I hit Marc off with a few questions on what it takes to get something like this together. Some of these questions will lead into a piece we have brewing for next week’s site update. Read and take notes. Marc is a nice guy and has put together a great staff. Marc, along with an apparently very hip owner, has been able to transform Cannonsburg into something that has reached notoriety on a national level. This duo has heard and answered the call for something more than your standard terrain park and it provides more than you think. The level of riding that Cannonsburg’s parks are facilitating is ridiculous. It’s getting their resort wide spread attention and is obviously helping with their bottom line. We can only hope other resorts see the positive outcome of having such an investment and will consider giving their park a little more love.
MB interviews Marc Moline of Cannonsburg about the Monster City Park.
- Who designed the course?
I was responsible for the design of the park.
- Who built the features?
Stephan Miller and Kelly Bennett are our primary fabricators and cat operators when it comes to the parks. We’re also fortunate to have guys like Dave Maclean around who has a lot of surveying and engineering experience, plus he’s one hell of a cat operator himself. Our park crew, maintenance, and marketing department have all been hands on in the process as well. Really it’s been one big team effort.
- What kind of an investment is that monetarily speaking?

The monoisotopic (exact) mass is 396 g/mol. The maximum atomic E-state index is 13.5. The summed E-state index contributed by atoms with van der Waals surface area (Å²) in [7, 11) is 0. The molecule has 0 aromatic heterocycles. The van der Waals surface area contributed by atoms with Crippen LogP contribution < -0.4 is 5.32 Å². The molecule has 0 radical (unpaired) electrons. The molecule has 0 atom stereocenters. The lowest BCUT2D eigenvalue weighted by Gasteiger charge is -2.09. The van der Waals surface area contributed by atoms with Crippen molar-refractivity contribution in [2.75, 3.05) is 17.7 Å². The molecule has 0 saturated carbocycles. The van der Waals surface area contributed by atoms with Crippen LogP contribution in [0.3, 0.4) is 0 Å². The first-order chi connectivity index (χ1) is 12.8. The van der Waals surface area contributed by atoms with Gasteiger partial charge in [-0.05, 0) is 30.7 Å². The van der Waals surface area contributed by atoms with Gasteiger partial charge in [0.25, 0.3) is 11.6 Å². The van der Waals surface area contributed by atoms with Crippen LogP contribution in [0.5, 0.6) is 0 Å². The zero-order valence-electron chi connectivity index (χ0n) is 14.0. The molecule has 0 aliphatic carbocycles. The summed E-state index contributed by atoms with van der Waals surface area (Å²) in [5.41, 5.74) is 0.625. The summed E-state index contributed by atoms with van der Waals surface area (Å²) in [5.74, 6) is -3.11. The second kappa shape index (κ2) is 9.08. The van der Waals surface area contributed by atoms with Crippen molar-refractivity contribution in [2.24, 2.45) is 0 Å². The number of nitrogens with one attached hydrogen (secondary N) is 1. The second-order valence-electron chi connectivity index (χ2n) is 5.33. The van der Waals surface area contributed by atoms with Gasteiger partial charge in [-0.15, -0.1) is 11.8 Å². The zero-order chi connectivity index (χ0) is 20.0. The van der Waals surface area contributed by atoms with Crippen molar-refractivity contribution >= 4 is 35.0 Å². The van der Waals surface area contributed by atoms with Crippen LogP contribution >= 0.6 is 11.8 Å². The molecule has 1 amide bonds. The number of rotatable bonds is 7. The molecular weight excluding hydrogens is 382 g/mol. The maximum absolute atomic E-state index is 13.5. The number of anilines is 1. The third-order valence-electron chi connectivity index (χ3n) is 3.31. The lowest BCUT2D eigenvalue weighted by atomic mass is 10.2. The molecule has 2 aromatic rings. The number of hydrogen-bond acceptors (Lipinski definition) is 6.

We have a multi-year sponsorship agreement with Monster Energy and have committed to matching their monetary investment in hard material costs with our investment in labor and personnel. I don’t feel comfortable giving an exact number, but it’s a sizable one and one we have completely tapped out each year to make Monster City Park the best it can be. No sponsorship money has been pocketed. It all goes directly into the park.
- Does each section of the course have a name?
They were never intended to be named, but there were some funny ones being tossed around at the Grand Reopening Party, especially by our Ski & Ride School Director Kyle Naumann who was standing in as guest MC. I think a few he came up with were “The Hubba Hideout” and “Tube of Doom” for the top set. We let our guests name our lifts and trails, so they can come up with whatever names they want for these features too.
- The features are rumored to be stylized after infamous street spots in the area, is this correct?
We’ve always tried to keep the local tie across our slopes, from our two Burton replica street features, the Lakeside and Aberdeen rails to the names of many of our lifts and trails. The Monster City Park features were a little more loosely inspired, but yes, I’ve spent plenty of time studying spots in the area and trying to figure out how I can include elements of them into our park designs. Several dimensions were taken from Creston High School for instance.
- What does a setup like this do for the resort and the kids who ride there?
I could literally see it unfolding in front of me on Saturday. Hearing a kid like Adam Marks on the approach to the massive 40×20’ wall ride for the first time yelling, “This is so scary” and then stomping it clean and saying, “That was so much fun!” I think the design of this park in particular gives our riders an opportunity to ride things they otherwise may not have been introduced to and will maybe even inspire them to try riding new things outside of the resort.